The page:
Variables that Moderate the Success or Failure of Humor Use in Psychotherapy
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Humor is a universal human characteristic that arises in many different aspects of life. It seems surprising that there is such little empirical research on the use of humor in psychotherapy given that humor is such a common component of our culture. Due to difficulties conducting research on humor use in psychotherapy, much existing literature consists of case studies and observations based on clinical experience. However, the circumstances that contribute to whether or not the humor use results in a risk or benefit to the client remain unclear. It is possible that factors such as client diagnosis, therapist gender, or the matching of client and therapist characteristics influence whether or not the use of humor will be successful. These factors may moderate the relationship between the use of humor and therapy outcome. The goal of the proposed study is to identify psychologists’ perceptions of some of the variables that moderate humor use in psychotherapy, that is, the variables that contribute to whether or not the humor use will be successful or a failure. In addition to identifying potential moderators, the proposed study aims to identify when psychologists use humor during psychotherapy, why they chose to use humor, and how they determine if it has been successful.
Methods: Participants for primary study will be recruited using purposive sampling. The researcher will ask several practicing psychologists who are leaders in various divisions of the American Psychological Association for recommendations of psychologists who they believe have considered using humor in psychotherapy. The researcher will email the psychologists and ask them to forward the Humor Use in Psychotherapy Questionnaire to their colleagues. Proposed study will employ a qualitative method surveying twelve doctoral-level psychologists who have been administering psychotherapy for a minimum of five years. This study will use computer-mediated data collection. Questions on the Humor Use in Psychotherapy Questionnaire include those asking about perceptions of humor and examples of humor use, as well as general demographic data. In order to better understand psychologists’ perceptions and use of humor during psychotherapy, an Interpretive Phenomenological Analysis (IPA) will be employed. In IPA studies, the goal is to intensively explore how participants understand their world. In the proposed study, “understanding their world” refers to the development of an understanding of the circumstances surrounding humor use during psychotherapy. Prior to implementing the primary study, a pilot study will be conducted. The purpose of the pilot study will be to examine the logistics of the Humor Use in Psychotherapy Questionnaire, including completion time and clarity of the questions.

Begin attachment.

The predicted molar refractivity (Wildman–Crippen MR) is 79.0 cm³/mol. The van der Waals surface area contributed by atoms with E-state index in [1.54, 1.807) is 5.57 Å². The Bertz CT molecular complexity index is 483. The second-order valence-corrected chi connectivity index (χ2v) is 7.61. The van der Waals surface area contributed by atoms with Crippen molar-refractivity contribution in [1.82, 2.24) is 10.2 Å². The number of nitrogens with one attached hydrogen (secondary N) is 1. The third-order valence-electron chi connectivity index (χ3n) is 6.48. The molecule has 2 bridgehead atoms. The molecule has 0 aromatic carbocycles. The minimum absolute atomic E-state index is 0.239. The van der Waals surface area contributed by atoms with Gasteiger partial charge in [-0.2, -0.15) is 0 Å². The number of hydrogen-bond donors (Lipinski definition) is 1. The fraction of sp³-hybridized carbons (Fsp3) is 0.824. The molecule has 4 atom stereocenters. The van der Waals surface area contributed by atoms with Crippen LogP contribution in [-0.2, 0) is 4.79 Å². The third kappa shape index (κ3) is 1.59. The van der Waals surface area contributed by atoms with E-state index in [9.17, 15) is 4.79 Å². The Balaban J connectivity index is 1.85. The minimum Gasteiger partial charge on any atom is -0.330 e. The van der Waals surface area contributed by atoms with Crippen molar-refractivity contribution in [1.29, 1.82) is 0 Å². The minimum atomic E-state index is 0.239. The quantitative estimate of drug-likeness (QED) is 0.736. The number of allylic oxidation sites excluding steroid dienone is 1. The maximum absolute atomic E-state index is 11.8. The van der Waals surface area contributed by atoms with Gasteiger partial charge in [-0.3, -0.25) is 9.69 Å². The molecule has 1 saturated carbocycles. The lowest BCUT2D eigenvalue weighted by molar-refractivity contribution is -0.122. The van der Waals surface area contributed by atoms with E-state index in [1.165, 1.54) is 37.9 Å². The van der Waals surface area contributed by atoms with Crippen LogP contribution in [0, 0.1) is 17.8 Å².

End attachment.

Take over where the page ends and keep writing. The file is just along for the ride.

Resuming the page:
Results: Pilot study complete. Currently collecting data for primary study.
Discussion: The proposed study aims to provide further insight into the phenomenon that is humor use during psychotherapy. With knowledge regarding which factors may influence whether or not humor use is successful, psychologists may be able to better utilize humor as a therapeutic intervention. By utilizing qualitative methods to identify the potential moderating variables, it is the hope that future quantitative studies will be able to experimentally validate the findings.